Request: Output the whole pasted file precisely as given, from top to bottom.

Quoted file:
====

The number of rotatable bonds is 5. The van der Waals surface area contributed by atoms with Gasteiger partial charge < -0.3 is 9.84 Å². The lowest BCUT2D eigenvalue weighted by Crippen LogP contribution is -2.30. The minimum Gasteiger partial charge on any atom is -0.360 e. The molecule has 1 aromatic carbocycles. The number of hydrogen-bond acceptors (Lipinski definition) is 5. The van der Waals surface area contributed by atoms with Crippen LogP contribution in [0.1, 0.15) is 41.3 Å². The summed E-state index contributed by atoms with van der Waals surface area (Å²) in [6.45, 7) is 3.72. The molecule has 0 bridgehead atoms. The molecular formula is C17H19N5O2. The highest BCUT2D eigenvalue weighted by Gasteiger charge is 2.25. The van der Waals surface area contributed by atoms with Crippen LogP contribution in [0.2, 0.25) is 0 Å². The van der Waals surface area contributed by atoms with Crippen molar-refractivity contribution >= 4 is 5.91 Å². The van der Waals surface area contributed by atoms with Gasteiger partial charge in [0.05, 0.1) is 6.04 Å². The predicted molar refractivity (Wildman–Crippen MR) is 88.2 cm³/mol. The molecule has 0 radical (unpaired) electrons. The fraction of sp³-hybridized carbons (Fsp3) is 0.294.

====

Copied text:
The number of rotatable bonds is 5. The van der Waals surface area contributed by atoms with Gasteiger partial charge < -0.3 is 9.84 Å². The lowest BCUT2D eigenvalue weighted by Crippen LogP contribution is -2.30. The minimum Gasteiger partial charge on any atom is -0.360 e. The molecule has 1 aromatic carbocycles. The number of hydrogen-bond acceptors (Lipinski definition) is 5. The van der Waals surface area contributed by atoms with Crippen LogP contribution in [0.1, 0.15) is 41.3 Å². The summed E-state index contributed by atoms with van der Waals surface area (Å²) in [6.45, 7) is 3.72. The molecule has 0 bridgehead atoms. The molecular formula is C17H19N5O2. The highest BCUT2D eigenvalue weighted by Gasteiger charge is 2.25. The van der Waals surface area contributed by atoms with Crippen LogP contribution in [0.2, 0.25) is 0 Å². The van der Waals surface area contributed by atoms with Crippen molar-refractivity contribution >= 4 is 5.91 Å². The van der Waals surface area contributed by atoms with Gasteiger partial charge in [0.05, 0.1) is 6.04 Å². The predicted molar refractivity (Wildman–Crippen MR) is 88.2 cm³/mol. The molecule has 0 radical (unpaired) electrons. The fraction of sp³-hybridized carbons (Fsp3) is 0.294.